HOME |  CULT MOVIES | COMPETITIONS | ADVERTISE |  CONTACT US |  ABOUT US
 
 
Newest Reviews
Redcon-1
G.G. Passion
Chien Andalou, Un
Boar
Bulldog Drummond
First Man
Machete Maidens Unleashed!
Cannibal Club, The
Grasshopper, The
Searching
Human Desire
Climax
Stiff Upper Lips
American Animals
Outlaws
Venom
World on a Wire
Velvet Buzzsaw
Picnic
Dick Dickman, PI
Hunter Killer
30 Foot Bride of Candy Rock, The
Race for the Yankee Zephyr
Boys in the Band, The
Brainscan
T-Men
Blame
Upgrade
Evening with Beverly Luff Linn, An
Fear No Evil
   
 
Newest Articles
He-Maniacs: Ridiculous 80s Action
All's Welles That Ends Welles: Orson Welles Great Mysteries Volume 1 on DVD
Shut It! The Sweeney Double Bill: Two Blu-rays from Network
Network Sitcom Movie Double Bill: Till Death Us Do Part and Man About the House on Blu-ray
No, THIS Must Be the Place: True Stories on Blu-ray
Alf Garnett's Life After Death: Till Death... and The Thoughts of Chairman Alf on DVD
Balance of Power: Harold Pinter at the BBC on DVD
Strange Days 2: The Second Science Fiction Weirdness Wave
Strange Days: When Science Fiction Went Weird
Ha Ha Haaargh: Interview With Camp Death III in 2D! Director Matt Frame
Phone Freak: When a Stranger Calls on Blu-ray
A Name to Conjure With: David Nixon's Magic Box on DVD
Which 1950s Sci-Fi was Scariest? Invaders from Mars vs The Blob
The Empire Strikes Back: Khartoum vs Carry On Up the Khyber
Stan and Ollie's Final Folly: Atoll K on Blu-ray
   
 
  Coming Apart Couch TripBuy this film here.
Year: 1969
Director: Milton Moses Ginsberg
Stars: Rip Torn, Sally Kirkland, Robert Blankshine, Darlene Cotton, Phoebe Dorin, Julie Garfield, Lois Markle, Megan McCormick, Nancy MacKay, Michael McGuire, Kevin O'Connor, Jane Marla Robbins, Lynn Swann, Joanna Vischer, Viveca Lindfors
Genre: Drama, Sex
Rating:  5 (from 1 vote)
Review: Psychiatrist Joe (Rip Torn) has a set up a camera in his apartment where he can film what goes on in his living room without his guests, be they patients or otherwise, being any the wiser. So his sexual conquests are recorded surreptitiously, but his approaching mental breakdown is also being documented. We see only what the camera sees, and the footage jumps around frequently, as now it is showing Joe trying to stay interested in a woman with sadomasochistic tendencies, as her weird behaviour isn't really his thing. But what is?

The writer and director of Coming Apart, Milton Moses Ginsberg (maybe best known for his satirical Werewolf of Washington), had an idea in his mind of how he wanted his debut to turn out, and having worked on T.V.'s Candid Camera must have given him a notion of how to handle his main character's mental disintegration. What Ginsberg wanted was a hard to fathom art movie like his personal favourites were, a film like Last Year at Marienbad for example, but on its initial release, a disaster on a small but nonetheless dispiriting scale for him, he could have been forgiven for thinking he had a turkey on his hands.

You might be forgiven for thinking that too, because the work is frustratingly difficult to stay engaged with. It might have helped if Joe was an interesting character, but even he succumbs to the art film's cliché of abrasive introspection. What that means is a lot of railing and yelling, and not only by Joe either, but by those he invites back to his apartment. We know he's married, we know he's a psychiatrist, but additionally we know he's full of his own self-importance judging by the fact that he's keen to record his home life for posterity.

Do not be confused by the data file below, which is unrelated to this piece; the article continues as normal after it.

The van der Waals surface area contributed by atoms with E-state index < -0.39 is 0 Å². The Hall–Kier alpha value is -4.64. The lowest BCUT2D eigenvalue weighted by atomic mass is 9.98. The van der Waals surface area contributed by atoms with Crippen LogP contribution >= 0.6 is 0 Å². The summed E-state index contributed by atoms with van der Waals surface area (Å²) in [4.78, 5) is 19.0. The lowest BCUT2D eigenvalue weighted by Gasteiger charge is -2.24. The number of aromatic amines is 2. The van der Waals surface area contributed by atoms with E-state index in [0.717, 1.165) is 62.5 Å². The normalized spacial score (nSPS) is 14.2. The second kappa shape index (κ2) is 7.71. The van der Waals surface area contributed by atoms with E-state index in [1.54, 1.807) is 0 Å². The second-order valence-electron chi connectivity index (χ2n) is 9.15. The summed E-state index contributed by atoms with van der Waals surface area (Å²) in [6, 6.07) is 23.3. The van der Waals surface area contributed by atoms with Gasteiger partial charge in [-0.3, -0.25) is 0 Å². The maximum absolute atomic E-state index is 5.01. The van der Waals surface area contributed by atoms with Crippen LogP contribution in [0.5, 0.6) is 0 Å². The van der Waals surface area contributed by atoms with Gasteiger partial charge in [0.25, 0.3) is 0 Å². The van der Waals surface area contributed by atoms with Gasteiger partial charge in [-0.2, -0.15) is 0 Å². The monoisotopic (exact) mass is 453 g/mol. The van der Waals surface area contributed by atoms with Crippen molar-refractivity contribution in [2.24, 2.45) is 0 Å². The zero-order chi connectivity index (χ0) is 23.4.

And yet, Coming Apart won a following, a minor one but a following for all that, among those who appreciated what Ginsberg was attempting to do in his barrier-bending. The film is sexually explicit for the year it was made, depicting oral sex at one point, but is not pornographic as the static camera works against much in the way of involvement with the plight of Joe or the others, mainly women, who accompany him home. For the first twenty minutes or so, it looks to be all about the conquests, and can be quite funny in their depiction, but then Joe's mental state begins to dominate.

Unfortunately for Ginsberg, someone has already beaten him to the whole home movie angle, and had done it better: Jim McBride's David Holzman's Diary; here things are devoid of the wit necessary to stave off the tedium that inevitably hits the story. Staring at Joe's sofa, which has a huge mirror behind it so we can see what else is going on, becomes a less than fascinating experience, even if the women take their clothes off with regularity (as does Joe). The nature of the protagonists' spiral into despair grows obscure, and Sally Kirkland's Joann, who is set up as his nemesis if the way she brandishes a gun at the end is anything to go by, is as brave a performance as Torn's without really paying off. In spite of the supposed realism, there's no escaping the artificiality of Coming Apart and the self-destruction on display is wearisome. Too often one contemplates why anyone would want to film what we see.
Reviewer: Graeme Clark

 

This review has been viewed 3004 time(s).

As a member you could Rate this film

 
Review Comments (0)


Untitled 1

Login
  Username:
 
  Password:
 
   
 
Forgotten your details? Enter email address in Username box and click Reminder. Your details will be emailed to you.
   

Latest Poll
Which star do you think makes the best coffee?
Emma Stone
Anna Kendrick
Michelle Rodriguez
Sir Patrick Stewart
   
 
   

Recent Visitors
Graeme Clark
George White
Enoch Sneed
Stately Wayne Manor
Paul Smith
Andrew Pragasam
Darren Jones
Aseels Almasi
   

 

Last Updated: